Ryan is a self-educated Misesian economist. He lives in Toronto. His work can be found at www. We also took some time to discuss political ideals, as is normal for university students.
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Ryan is a self-educated Misesian economist. He lives in Toronto. His work can be found at www. We also took some time to discuss political ideals, as is normal for university students. Back when I was there, us right-wing reactionaries still clung to the old-man ideal that the university was a place where you learned to think, as opposed to the new young-man ideal which makes it a higher trade school.
One of the plans shot around by the right-wing idealists among us was direct democracy. It was envisioned that the development of what then was the modem-and-BBS network would continue to the point where such a system would be feasible. How's that for keeping up with technology? None of us knew that the Internet even existed, and yet we were beginning to anticipate the new options a wired world would give a citizen of Canada. But someone such as Hans-Hermann Hoppe has a lot more reservations, and he's attempted to ground them in a right-wing idealism which was markedly different from what the Investment Club was discussing ten years ago.
The future becomes more obscure and less important: the subjective value of a future good dwindles. In economist's terms, it means that the particular incentive structure presented to citizens in a democratic regime makes the "level of social time preference" go up.
It also means that the thousand forms of prejudice against long-term planning become stronger and more numerous. An entry-level job becomes "chump change. This is a society which is becoming "proletarianized" in Marxian lingo. Hoppe's characterization of it is more economic in thrust: The Austrian School of Economics, which Professor Hoppe is a member of, links such increase in present-centeredness as the main force which drives the real rate of interest up.
This is because the most primal form of long-term planning is saving more than you earn. That's where the supply of credit comes from, and if the incentive to save dwindles, so does the supply, which pushes the price of borrowing up.
Especially since such diminished value of future goods makes borrowing seem more of a good idea too, which would increase the demand for borrowed funds. This would further push up interest rates. The reason why Professor Hoppe chose the title The God That Failed is because the democratic ideal promised the opposite. The old theory of democracy was that the "natural aristocrats" among people would raise the others up simply by the power of their good example.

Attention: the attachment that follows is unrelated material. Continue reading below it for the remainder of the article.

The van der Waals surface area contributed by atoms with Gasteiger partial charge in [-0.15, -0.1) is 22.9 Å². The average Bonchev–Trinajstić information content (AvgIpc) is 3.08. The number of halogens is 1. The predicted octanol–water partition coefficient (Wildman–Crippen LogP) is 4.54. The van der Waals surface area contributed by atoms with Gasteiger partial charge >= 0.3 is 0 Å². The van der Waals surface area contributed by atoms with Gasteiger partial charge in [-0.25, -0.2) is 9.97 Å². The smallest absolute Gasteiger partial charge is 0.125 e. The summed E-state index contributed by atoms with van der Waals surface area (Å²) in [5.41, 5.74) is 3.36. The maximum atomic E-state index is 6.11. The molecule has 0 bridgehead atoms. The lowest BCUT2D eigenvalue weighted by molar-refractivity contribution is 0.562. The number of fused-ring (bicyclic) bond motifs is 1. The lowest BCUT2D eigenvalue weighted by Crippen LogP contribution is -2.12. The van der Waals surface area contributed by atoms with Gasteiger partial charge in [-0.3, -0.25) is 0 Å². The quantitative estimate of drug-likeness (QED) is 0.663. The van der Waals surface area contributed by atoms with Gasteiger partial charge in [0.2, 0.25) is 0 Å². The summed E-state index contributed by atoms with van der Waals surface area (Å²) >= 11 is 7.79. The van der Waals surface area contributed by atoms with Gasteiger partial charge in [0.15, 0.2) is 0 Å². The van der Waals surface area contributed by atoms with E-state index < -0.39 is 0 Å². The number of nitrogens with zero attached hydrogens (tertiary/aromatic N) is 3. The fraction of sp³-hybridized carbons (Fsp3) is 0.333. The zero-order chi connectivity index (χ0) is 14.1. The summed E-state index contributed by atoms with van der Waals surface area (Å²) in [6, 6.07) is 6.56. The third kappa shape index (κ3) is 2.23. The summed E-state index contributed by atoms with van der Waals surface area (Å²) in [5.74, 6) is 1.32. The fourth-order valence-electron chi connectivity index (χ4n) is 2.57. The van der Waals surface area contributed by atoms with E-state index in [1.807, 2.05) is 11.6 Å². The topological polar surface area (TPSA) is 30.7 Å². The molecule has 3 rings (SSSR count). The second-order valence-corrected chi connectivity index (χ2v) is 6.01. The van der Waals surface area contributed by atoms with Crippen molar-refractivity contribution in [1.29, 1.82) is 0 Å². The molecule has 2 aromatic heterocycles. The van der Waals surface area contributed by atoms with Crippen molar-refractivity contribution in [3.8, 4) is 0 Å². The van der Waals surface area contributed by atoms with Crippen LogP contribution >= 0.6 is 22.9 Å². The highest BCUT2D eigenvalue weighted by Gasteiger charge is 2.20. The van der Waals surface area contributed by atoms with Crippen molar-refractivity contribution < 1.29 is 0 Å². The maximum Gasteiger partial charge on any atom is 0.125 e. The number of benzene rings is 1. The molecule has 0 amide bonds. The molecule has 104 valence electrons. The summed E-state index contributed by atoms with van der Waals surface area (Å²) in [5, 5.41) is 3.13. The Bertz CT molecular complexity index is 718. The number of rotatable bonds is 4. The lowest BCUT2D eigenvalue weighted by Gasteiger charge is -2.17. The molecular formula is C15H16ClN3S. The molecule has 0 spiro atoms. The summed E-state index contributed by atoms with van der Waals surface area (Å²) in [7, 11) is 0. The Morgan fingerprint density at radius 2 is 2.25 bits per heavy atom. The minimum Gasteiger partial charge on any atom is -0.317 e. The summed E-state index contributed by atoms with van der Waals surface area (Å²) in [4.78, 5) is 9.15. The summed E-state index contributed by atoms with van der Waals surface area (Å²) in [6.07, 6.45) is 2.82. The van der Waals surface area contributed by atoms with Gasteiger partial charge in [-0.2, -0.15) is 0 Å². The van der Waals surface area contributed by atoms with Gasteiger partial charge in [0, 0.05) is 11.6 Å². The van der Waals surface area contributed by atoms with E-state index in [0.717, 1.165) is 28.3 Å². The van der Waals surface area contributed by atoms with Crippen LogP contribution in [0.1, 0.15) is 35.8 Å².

When the sovereign franchise is placed in the hands of the common person, he or she becomes a more responsible citizen, as they now have a voice in the running of the government. This would tend to promote political sophistication and maturity that the common people would otherwise not have an incentive to acquire. Assuming this responsibility would spill over into mature behaviour in other parts of their lives, because a citizen with a vote has more at stake in the maintenance of the good in society than a peasant with a dependency attitude does.
In order to demonstrate this, Hoppe contrasts the theoretical model of unrestrained democracy with that of absolutism. The professor writes that an absolute monarchy gives the king property rights over the entire country: he owns everything. Since he has an interest in keeping the value of the property up, he and his staff will be forward-thinking, and pass policies that will not wreck the economy because he will suffer as a result of this.
Whether the king has gleams of riches in his eyes or has a more practical motive for keeping his country rich, such as the financing of future wars, his ukases will not be polluted by short-termism.
Those of you who are history buffs know what the real-world analog to this ideal type is: France's Ancient Regime. Hoppe himself calls this the "Austrian-Habsburg" model, but it's clear that Colbertist France is a better fit. Hoppe confines himself to an economic analysis, so the political drawbacks of such a regime are not brought up. Ones such as the innate sense that a king's job is to dispense justice. But he seems aware of them. He mentions that the first French kings considered themselves to be in debt to the people for justice p.
He also mentions that exploitation is normal under absolutism.
Democracy: The God That Failed
Would you like to tell us about a lower price? If you are a seller for this product, would you like to suggest updates through seller support? The core of this book is a systematic treatment of the historic transformation of the West from monarchy to democracy. Revisionist in nature, it reaches the conclusion that monarchy is a lesser evil than democracy, but outlines deficiencies in both.
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